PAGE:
World’s Deepest Wind Turbine Installed For Scotland’s Largest Wind Farm


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The world’s deepest offshore wind turbine foundation was recently constructed 17 miles off the coast of Scotland. The Saipem 7000, the world’s third biggest semi-submersible crane vessel, deposited the nearly 441,000-pound “jacket,” or foundation, at a depth of 58.6 metres—just over 192 feet—last week. It was the 112th jacket erected at the 114-turbine Seagreen wind farm, which when completely operational later this year would be Scotland’s largest.

These wind turbines function similarly to an inverted fan. Instead of using electricity to produce wind, they use wind to generate power. The narrow blades are designed like aircraft wings, and as the wind passes over them, the air pressure on one side drops. The difference in air pressure across the blade produces lift and drag, causing the rotor to spin. The rotating rotor then drives a generator, which sends power to the grid. 

Seaward wind ranches like Seagreen have various benefits over land-based breeze turbines. It is simpler to reliably generate greater quantities of electricity because wind speeds at sea are typically faster and more consistent than over land. Changes in wind speed, no matter how slight, can have a significant impact: A turbine can produce twice as much electricity in a 15-mph wind as it does in a 12-mph wind.

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Additionally, seaside regions often have high energy necessities. In the US, in excess of 40% of the populace, exactly 127 million individuals, live in waterfront provinces. There is less need for long-distance energy transmission when power is generated offshore close to where it is used, and cities don’t have to give up space that is already limited to power plants.

Obviously, the greatest benefit of any wind ranch is that they can give sustainable power without radiating poisonous ecological toxins or ozone harming substances. Even though they can have other effects on the environment for which engineers are looking for solutions, they don’t even require or use important non-petrochemical resources like water.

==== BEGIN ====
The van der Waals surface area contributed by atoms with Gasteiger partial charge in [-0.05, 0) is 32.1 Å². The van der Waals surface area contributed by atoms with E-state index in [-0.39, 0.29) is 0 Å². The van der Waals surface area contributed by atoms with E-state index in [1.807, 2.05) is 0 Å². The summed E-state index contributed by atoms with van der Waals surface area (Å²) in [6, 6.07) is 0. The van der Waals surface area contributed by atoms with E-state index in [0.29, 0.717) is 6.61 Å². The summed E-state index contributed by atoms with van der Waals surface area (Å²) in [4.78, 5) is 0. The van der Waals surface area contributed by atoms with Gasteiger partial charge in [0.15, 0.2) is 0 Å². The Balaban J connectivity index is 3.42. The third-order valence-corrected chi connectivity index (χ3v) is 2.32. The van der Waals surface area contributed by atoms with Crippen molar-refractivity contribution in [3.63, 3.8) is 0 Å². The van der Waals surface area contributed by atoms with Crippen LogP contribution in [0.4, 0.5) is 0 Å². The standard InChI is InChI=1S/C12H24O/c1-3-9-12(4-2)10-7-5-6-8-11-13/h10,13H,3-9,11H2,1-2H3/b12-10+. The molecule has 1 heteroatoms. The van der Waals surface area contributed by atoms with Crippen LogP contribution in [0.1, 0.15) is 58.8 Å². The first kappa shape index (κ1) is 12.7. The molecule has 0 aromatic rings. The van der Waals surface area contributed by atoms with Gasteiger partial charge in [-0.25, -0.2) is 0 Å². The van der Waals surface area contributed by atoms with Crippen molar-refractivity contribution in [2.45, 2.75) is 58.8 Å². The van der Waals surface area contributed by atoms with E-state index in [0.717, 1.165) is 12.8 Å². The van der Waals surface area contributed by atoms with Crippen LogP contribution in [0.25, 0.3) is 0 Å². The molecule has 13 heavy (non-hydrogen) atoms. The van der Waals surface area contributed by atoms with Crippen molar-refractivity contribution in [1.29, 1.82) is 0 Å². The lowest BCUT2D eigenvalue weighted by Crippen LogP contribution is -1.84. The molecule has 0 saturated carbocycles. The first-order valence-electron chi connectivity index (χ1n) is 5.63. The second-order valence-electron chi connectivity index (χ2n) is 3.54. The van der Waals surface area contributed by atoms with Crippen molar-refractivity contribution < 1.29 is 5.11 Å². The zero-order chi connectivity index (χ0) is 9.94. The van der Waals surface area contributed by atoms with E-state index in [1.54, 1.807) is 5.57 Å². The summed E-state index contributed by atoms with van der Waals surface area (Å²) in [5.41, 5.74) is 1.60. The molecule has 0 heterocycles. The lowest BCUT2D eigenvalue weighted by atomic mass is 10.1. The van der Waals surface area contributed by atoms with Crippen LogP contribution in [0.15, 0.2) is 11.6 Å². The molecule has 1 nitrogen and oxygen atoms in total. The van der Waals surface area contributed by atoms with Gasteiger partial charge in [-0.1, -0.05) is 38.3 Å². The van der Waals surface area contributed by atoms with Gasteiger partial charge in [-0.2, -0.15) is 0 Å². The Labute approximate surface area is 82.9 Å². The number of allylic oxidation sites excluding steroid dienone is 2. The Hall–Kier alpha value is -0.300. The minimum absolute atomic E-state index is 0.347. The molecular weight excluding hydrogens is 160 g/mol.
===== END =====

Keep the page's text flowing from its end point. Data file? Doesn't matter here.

The newly constructed foundations at Seagreen will each support a Vestas V164-10 MW turbine. These turbines will be enormous, with rotor diameters of around 540 feet—more than one and a half football fields—and rising up to 672 feet tall—more than twice the height of the Statue of Liberty. In ideal conditions, each one will be capable to producing up to 10,000 kilowatts (KW).

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When the wind farm is fully operational later this year, the 114 wind turbines will have a combined capacity of 1,075 megawatts (MW), despite the fact that Seagreen actually began producing electricity last summer. The wind farm is expected to produce approximately 5,000 gigawatt hours (GWh) of electricity annually, which is sufficient to supply clean and sustainable power to over 1.6 million UK households. However, this is not enough to make it into the top 100 US power plants. That amounts to roughly two-thirds of Scotland’s population.

The Seagreen site actually demonstrates how far wind power has come. Seagreen will still displace more than 2 million tonnes of carbon dioxide that would have otherwise been released by Scottish electricity generation, despite the fact that wind farms do not yet have the capacity to completely replace power plants powered by fossil fuels. Seagreen says that’s the same as taking a third of all cars in Scotland off the road.

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